4 Ways to Address Child Sexual Abuse in Your Campus Community
Here’s how your school can prevent and respond to child sexual abuse, whether it’s perpetrated by adults or students.
Child sexual abuse is a significant and recurring problem that touches every community in America. Experts generally agree that one in 10 children will experience some form of sexual abuse before their 18th birthday. With children making up one-fourth of the U.S. population, that calculates to a staggering number of new victims each year. The effect of sexual abuse on children is equally sobering, with the victims having three or more times greater chance of substance abuse or psychological issues later in life.
One reason why child sexual abuse has such a devastating effect on the minds of many (but not all) of its victims is because it is an act of betrayal – betrayal by an adult or another child who the victim needed and believed cared about them. Further, when the abuse takes place in a setting where the victim is under the care and custody of an institution, the community often feels betrayed, believing, as it often does with violence prevention, that the institution’s leaders should have anticipated such a predictable problem.
Schools, particularly middle schools and high schools, are highly probable settings for sexual abuse, yet the primary safety focus remains on active shooters and other forms of violence against students and staff. However, focus on violence is driven more by fear than fact.
For example, between 2011 and 2015, approximately 17,000 official reports of sexual assaults upon students were reported to police, while during that same period, 89 people were killed in school shootings. Further, the actual number of sexual abuse incidents is likely higher, since only about 60% of victims disclose their abuse. So, we know that more children than are reported experience the negative effects of abuse later in their lives.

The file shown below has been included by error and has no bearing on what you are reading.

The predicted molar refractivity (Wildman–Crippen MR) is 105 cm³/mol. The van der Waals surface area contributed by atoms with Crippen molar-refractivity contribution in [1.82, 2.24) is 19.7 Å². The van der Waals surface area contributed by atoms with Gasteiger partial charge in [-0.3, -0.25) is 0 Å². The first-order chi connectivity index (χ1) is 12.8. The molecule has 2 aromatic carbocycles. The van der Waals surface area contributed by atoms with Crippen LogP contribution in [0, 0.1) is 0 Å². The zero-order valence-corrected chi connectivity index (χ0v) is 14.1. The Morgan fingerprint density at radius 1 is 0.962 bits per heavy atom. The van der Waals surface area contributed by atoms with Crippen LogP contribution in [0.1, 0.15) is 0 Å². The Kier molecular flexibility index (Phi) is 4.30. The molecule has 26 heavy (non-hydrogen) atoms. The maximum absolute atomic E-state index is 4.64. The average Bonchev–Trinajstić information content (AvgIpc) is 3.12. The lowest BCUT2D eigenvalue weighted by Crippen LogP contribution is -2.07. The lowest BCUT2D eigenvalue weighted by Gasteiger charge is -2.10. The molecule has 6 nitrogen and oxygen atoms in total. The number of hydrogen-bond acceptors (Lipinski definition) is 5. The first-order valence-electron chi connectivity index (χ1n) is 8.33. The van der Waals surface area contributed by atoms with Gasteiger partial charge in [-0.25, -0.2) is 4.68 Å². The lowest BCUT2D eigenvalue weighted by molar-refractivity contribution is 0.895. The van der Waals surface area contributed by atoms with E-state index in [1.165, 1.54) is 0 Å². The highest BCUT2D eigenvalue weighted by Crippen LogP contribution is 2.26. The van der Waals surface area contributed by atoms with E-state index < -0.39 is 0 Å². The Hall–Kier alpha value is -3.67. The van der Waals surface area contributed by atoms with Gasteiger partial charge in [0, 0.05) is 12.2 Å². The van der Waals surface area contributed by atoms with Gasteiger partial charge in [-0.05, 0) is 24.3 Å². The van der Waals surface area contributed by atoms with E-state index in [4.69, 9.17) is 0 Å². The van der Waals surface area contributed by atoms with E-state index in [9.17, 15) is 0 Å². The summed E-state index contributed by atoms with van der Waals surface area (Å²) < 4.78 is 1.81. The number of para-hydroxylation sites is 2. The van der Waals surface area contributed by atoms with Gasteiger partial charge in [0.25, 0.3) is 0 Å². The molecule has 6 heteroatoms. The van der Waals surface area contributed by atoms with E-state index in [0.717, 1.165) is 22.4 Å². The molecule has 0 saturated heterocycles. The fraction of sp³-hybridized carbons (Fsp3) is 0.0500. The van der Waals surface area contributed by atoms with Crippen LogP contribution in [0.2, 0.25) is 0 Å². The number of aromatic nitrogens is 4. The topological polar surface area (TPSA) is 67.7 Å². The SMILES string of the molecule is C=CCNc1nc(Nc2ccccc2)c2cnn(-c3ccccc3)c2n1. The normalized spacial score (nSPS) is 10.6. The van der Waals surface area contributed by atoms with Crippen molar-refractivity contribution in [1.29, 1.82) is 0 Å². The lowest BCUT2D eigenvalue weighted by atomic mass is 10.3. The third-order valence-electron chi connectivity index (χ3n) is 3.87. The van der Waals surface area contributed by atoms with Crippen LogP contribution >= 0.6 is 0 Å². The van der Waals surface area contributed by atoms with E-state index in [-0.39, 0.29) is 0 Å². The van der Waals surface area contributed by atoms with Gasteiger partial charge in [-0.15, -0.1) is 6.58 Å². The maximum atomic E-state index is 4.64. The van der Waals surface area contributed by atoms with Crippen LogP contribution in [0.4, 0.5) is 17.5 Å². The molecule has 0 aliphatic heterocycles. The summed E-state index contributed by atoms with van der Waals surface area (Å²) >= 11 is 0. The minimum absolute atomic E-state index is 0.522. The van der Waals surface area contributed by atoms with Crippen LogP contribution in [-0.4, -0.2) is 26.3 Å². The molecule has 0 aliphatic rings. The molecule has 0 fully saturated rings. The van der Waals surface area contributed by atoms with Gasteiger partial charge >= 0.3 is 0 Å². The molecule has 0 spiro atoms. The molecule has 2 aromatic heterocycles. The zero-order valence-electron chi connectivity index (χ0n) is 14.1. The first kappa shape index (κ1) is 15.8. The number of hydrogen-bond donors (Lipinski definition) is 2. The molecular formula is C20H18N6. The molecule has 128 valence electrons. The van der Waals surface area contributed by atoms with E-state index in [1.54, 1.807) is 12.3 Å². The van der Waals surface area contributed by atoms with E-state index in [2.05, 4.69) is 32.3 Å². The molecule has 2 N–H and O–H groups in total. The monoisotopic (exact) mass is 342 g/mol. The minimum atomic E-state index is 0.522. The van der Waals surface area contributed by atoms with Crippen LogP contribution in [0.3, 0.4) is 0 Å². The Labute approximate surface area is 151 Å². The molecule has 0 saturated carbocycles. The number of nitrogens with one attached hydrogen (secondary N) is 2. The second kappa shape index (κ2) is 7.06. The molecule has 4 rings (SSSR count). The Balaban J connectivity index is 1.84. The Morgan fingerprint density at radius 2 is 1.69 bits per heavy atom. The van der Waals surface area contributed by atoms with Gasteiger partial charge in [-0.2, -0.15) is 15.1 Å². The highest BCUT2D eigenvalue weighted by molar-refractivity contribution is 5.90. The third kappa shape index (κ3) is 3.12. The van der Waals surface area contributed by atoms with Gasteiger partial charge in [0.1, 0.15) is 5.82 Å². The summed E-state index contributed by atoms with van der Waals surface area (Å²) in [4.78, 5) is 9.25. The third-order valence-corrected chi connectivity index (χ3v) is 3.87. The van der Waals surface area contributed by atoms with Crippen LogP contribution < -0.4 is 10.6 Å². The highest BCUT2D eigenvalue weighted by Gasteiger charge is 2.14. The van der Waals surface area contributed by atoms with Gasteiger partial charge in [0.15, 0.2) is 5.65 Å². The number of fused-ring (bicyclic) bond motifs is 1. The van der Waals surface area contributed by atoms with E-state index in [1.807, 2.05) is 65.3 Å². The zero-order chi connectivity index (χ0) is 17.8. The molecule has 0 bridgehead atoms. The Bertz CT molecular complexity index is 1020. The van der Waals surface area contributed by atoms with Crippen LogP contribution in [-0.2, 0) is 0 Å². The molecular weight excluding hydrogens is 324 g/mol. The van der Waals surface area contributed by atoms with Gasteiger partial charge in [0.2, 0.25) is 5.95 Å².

One reason that abuse is so frequent has do to with the number of potential adult molesters. With regards to adults who abuse children, studies suggest that about 5%-6% of the adult population has a sexual interest in children. That is about 13 million to 14 million adults who could be a major threat, compared to less than 1 million adults on the National Sex Offender Registry. Further, surveys of adults show that number to be higher when the adult being surveyed is told there would be no chance of being caught or punished.
A second reason that child sexual abuse is so high is that approximately half of the molesters are students, making protective measures imposed on adults, such as background checks and one-on-one rules, largely irrelevant in half the cases. In some regards, this is same kind of “insider threat” that all schools face when trying to prevent weapons violence.
All this is not to say that schools have an unsolvable problem on their hands. As someone who assesses schools for a wide range of risks, including both violence and sexual abuse, I believe that child sexual abuse is more preventable than the average adult realizes. It can be reduced significantly if certain things are put in place and kept in place, such as:
- better staff screening methods
- clearer rules for interaction between individuals
- minimizing the locations where abuse could predictably occur
- informing more stakeholders about the reality and long-term effects of abuse
- making it easy to report even the smallest red flag
- having a better process for a school to sift through the many red flags, concerns and complaints that come with these changes.
Previously, I mentioned two reasons why abuse persists in schools, i.e., problematic adults and problematic students. Yet the perpetrators are seldom, if ever, caught in the actual act of abuse because there is rarely any evidence. However, there is an equally important third reason that abuse persists: problematic third parties who are the bystanders to the abuse.